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The ARCH annual report for 2015-16 is now available to view.

 

Download it here.

Need for affordable homes is severe in two thirds of councils 11/05/2018 Labelled as Development

Almost two thirds of councils describe their need for affordable housing as 'severe' amid rise in homelessness, according to a new report by the Town and Country Planning Association (TCPA) and the Association for Public Service Excellence (APSE).

 

The report, 'Delivering affordable homes in a changing world', is the fourth in a series of research collaborations between the TCPA and the APSE, looks at the effectiveness of national housing and planning policy from the perspective of UK local authorities, highlighting a growing need for affordable housing.

 

Key findings of the research were:

 

  • 63% of councils describe that their need for affordable housing is 'severe' and -- 35% describe their need as 'moderate'.

 

  • 71% of councils in England and 75% in Wales say that levels of statutory homelessness have increased in their local authority area over the past year.#

 

  • 57% of councils in England and 62% in Wales say that rough sleeping has increased in their local authority area over the past year.

 

  • 43% of councils in England and 62% of councils in Wales say that their levels of 'hidden homeless' has increased over the past year.

 

  • 62% of councils say that their main model of delivering social and affordable housing is through the planning process via s106 agreements.

 

  • 30% of councils in England say that permitted development is reducing their ability to build affordable homes; 4% said that permitted development has had a positive impact on their ability to build affordable homes and 54% said it has had no impact.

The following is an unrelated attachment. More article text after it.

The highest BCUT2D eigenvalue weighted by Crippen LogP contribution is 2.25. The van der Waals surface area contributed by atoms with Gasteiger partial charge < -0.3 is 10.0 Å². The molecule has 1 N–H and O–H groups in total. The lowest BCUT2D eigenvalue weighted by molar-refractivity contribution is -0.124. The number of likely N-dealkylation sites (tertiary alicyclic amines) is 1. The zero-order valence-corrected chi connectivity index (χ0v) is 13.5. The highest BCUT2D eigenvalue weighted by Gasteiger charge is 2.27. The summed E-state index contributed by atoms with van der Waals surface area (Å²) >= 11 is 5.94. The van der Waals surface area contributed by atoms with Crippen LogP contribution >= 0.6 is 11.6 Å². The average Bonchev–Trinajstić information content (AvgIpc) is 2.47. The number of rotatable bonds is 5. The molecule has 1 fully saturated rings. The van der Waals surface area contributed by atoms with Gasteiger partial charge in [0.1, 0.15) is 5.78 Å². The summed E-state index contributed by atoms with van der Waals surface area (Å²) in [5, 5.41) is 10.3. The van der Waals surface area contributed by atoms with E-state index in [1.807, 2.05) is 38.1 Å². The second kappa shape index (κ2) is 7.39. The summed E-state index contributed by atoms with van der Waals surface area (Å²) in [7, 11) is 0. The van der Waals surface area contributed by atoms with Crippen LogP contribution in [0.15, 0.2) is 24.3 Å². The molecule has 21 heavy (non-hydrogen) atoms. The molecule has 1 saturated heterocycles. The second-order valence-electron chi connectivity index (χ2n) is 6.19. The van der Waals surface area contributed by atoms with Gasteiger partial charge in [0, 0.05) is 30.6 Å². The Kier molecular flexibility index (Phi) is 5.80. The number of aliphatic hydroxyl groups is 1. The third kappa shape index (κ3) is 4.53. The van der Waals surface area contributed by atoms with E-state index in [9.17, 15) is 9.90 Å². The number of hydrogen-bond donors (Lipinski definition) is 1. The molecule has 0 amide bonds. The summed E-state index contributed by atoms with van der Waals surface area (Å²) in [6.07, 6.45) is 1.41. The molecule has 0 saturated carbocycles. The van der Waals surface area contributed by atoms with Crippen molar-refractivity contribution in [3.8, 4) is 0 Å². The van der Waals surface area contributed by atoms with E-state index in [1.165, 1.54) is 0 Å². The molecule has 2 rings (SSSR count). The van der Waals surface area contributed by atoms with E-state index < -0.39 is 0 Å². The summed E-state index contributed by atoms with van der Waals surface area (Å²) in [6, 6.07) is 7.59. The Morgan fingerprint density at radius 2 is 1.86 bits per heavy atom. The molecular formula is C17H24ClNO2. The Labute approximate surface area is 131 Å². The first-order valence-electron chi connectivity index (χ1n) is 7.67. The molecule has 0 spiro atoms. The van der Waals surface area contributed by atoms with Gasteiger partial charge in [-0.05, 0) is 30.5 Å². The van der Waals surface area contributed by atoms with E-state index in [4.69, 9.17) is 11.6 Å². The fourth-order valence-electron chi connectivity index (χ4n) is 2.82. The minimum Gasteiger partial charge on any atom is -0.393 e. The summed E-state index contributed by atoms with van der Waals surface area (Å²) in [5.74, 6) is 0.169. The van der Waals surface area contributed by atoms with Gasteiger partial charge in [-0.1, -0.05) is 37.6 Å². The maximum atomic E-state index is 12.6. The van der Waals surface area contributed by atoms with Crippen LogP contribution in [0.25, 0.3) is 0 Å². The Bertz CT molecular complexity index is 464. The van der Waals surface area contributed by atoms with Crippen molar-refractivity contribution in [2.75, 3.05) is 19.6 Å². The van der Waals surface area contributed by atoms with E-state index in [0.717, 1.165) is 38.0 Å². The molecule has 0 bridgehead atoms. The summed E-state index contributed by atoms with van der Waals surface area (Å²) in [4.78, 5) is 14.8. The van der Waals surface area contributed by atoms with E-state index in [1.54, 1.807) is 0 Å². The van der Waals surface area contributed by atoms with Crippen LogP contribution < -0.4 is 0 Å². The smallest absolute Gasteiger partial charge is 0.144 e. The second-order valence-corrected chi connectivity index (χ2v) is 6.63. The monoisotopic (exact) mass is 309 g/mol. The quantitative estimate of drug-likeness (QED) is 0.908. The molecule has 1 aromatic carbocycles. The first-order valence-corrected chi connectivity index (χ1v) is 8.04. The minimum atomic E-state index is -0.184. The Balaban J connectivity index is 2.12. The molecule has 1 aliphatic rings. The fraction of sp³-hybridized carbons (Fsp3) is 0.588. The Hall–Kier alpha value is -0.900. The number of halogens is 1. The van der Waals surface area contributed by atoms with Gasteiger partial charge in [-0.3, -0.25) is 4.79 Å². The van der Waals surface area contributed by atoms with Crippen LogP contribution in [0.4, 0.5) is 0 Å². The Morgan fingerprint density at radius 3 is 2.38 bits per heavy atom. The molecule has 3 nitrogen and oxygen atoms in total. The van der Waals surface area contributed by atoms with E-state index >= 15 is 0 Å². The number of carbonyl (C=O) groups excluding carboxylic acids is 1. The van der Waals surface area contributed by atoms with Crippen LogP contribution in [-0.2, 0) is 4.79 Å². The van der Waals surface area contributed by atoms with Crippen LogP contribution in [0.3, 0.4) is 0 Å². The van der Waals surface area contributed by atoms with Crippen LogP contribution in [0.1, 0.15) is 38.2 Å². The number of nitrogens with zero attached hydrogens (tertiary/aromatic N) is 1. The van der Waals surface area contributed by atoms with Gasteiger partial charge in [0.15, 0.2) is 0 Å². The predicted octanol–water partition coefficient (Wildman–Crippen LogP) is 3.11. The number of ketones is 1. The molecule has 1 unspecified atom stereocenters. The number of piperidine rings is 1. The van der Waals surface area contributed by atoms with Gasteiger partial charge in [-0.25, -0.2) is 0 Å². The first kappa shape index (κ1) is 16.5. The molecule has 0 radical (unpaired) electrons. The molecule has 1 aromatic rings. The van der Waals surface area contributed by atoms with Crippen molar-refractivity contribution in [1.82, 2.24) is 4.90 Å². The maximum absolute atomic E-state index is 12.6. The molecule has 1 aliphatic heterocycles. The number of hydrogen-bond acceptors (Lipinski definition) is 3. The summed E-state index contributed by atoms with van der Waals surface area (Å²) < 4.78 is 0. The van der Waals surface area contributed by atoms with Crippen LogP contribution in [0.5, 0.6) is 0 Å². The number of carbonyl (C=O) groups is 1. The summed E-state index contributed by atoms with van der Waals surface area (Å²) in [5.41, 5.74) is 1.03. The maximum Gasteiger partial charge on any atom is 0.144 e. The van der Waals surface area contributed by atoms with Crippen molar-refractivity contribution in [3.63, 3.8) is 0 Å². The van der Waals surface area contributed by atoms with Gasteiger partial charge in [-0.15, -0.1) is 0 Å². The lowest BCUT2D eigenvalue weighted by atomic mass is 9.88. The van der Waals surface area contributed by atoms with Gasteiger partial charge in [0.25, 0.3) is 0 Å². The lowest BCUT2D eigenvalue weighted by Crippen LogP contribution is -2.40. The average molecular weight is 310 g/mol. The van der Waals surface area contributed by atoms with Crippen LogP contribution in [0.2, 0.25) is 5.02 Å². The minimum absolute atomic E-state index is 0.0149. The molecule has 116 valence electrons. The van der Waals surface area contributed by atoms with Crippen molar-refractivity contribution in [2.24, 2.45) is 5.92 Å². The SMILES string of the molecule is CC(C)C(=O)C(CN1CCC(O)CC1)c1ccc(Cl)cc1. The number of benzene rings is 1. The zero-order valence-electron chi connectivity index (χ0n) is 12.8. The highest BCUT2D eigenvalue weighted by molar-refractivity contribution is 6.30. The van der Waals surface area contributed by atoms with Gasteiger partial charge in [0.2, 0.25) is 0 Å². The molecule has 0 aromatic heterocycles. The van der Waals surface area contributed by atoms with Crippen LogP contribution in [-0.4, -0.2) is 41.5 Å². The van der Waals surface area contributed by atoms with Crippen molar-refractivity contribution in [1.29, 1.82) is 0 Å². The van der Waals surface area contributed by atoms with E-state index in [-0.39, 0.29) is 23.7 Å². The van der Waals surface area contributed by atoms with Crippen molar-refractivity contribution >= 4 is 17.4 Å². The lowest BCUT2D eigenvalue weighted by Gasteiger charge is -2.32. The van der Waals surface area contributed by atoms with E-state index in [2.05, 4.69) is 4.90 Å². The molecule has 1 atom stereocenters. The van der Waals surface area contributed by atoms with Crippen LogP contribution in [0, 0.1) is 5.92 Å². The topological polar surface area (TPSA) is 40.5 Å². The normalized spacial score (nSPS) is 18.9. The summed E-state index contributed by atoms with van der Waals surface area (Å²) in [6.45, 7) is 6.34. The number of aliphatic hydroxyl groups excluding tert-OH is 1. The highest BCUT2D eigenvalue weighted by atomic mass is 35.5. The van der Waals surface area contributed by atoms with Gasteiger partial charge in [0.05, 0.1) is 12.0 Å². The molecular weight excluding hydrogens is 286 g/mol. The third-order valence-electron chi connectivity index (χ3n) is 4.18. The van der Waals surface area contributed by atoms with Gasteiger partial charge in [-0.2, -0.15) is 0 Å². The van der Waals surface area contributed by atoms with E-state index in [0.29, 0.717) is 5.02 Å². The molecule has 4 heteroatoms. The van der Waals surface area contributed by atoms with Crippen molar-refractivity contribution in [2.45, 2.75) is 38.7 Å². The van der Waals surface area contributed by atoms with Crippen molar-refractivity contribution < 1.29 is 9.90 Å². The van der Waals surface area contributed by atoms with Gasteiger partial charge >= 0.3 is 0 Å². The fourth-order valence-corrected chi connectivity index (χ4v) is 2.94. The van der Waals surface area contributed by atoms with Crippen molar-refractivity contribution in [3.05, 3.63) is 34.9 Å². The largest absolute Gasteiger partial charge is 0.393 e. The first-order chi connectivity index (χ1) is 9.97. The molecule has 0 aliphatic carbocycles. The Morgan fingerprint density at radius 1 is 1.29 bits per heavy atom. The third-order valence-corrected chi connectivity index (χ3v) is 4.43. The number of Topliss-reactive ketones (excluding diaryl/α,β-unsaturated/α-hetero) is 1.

The report further underlines the case for council housing made by ARCH in our paper "Social housing we can all be proud of" and among the key recommendations in the report is a recommendation that:

 

 "The government should respect the principles of self-financing by returning control to local authorities over their investment plans, rents and assets including extending the budget commitment to lifting the HRA borrowing cap on councils in areas of 'high affordability pressures' to all authorities with housing stock and enabling councils to retain 100% of their Right to Buy receipts to reinvest into building new affordable housing"

 

Prior to publication of the report, ARCH Chief Executive, John Bibby, participated in a high-level roundtable discussion with the report authors to discuss the research findings and help frame the report's recommendations.  

 

Commenting on the launch of the report to an invited audience at Portcullis House John said:

 

"I welcome this report, the findings of which underline and reinforce the case ARCH has been making for investment in council housing through our own document 'Social housing we can all be proud of'. If the Prime Minister is serious when she says she want to commit to 'a new generation of council housing' then the government must re-commit to and re-instate the principles of the HRA self-financing settlement introduced with all-party support under the Localism Act 2011"

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